and sharing benefits; ensuring compliance; and sharing rivers for
peace, development and security.
We have reviewed these recommendations against the Ilisu Hydroelectric
Project. We find that Ilisu contravenes all them in every detail.
- The WCD recommends that public acceptance must be gained, entitlements
recognised, benefits shared, and compliance ensured for any dam
project to go ahead. The Ilisu area has been devastated by armed
conflict, and remains under emergency rule. Freedom of expression
and freedeom of association do not exist, and the Kurdish communities
affected by the Ilisu dam cannot voice their opposition to the project.
In this context, there is no possibility that the measures recommended
by the WCD could be implemented. Such measures include: ensuring
that the project enjoys demonstrable public acceptance; negotiating
mutually agreed and legally enforceable agreements with affected
communities on resettlement and implementation; and ensuring compliance
through independent and transparent review. So far, the project
has been planned without any meaningful consultation or participation
of the affected communities or their elected representatives. No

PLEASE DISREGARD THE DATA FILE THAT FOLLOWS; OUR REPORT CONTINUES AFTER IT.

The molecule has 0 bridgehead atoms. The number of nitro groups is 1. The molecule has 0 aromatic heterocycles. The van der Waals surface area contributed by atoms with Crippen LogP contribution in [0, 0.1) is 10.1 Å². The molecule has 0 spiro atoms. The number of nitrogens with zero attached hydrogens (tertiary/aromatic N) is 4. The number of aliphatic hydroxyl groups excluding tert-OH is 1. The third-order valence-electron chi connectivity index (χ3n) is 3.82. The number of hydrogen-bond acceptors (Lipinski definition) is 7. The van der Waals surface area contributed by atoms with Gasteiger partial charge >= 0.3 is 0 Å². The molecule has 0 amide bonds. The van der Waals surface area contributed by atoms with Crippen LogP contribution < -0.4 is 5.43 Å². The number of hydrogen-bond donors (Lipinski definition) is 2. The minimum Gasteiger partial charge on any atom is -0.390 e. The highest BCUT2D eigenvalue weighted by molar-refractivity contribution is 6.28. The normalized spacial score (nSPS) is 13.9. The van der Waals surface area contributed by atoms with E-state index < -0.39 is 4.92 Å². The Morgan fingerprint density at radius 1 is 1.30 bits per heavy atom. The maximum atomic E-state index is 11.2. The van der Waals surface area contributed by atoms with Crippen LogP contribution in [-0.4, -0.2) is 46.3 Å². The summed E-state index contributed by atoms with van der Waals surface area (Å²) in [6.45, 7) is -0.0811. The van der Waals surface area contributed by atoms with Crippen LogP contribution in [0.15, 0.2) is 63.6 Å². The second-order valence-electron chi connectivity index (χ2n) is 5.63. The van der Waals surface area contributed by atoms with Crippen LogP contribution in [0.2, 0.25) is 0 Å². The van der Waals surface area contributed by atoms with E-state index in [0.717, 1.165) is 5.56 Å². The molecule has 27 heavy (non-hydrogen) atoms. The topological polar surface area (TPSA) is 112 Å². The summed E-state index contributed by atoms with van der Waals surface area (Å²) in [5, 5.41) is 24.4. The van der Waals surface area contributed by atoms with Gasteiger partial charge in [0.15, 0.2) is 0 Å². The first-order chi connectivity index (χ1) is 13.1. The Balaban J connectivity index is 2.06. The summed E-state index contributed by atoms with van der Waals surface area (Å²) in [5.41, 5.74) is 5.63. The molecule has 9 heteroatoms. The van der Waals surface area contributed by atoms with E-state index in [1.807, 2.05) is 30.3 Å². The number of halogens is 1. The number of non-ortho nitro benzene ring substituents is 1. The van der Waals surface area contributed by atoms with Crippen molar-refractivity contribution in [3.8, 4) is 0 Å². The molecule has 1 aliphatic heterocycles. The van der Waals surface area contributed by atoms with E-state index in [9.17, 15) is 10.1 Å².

resettlement plan for the project has yet been agreed. And those
opposed to the dam - the majority in the area - have complained
of harassment and intimidation.
- The WCD recommends that all water and energy projects must be
based on comprehensive options assessment. A January 2000 report
on Turkey by the International Energy Agency, citing the Turkish
Government’s own State Planning Organisation’s 1996- 2000 Five Year
Development Plan, concludes that “energy efficiency is considered
the cheapest energy source [and] potential gains to be achieved
by increased energy efficiency are substantial.” The IEA estimates
“the total energy saving potential for the three consumptive sectors
to be approximately 13.2 mtoe per year, corresponding to slightly
more than the current final energy consumption in the energy sector.”
The World Bank similarly notes that “considerable problems have
plagued operations of the existing power infrastructure.” In generation,
“the plant availability factor has remained low (40-60%) [and] the
losses in the transmission and distribution network continue to
be high at v18% of total generation (mainly in distribution).” Yet
no comprehensive options assessment for Ilisu has ever been carried
out. Many other options - notably demand-side management, improvements
in transmission and solar - all represent less costly, more sustainable
- The WCD recommends that the problems and potential of existing
projects must be addressed before new dams are built. The Ilisu
project is part of the gigantic Southeast Anatolia Project (GAP),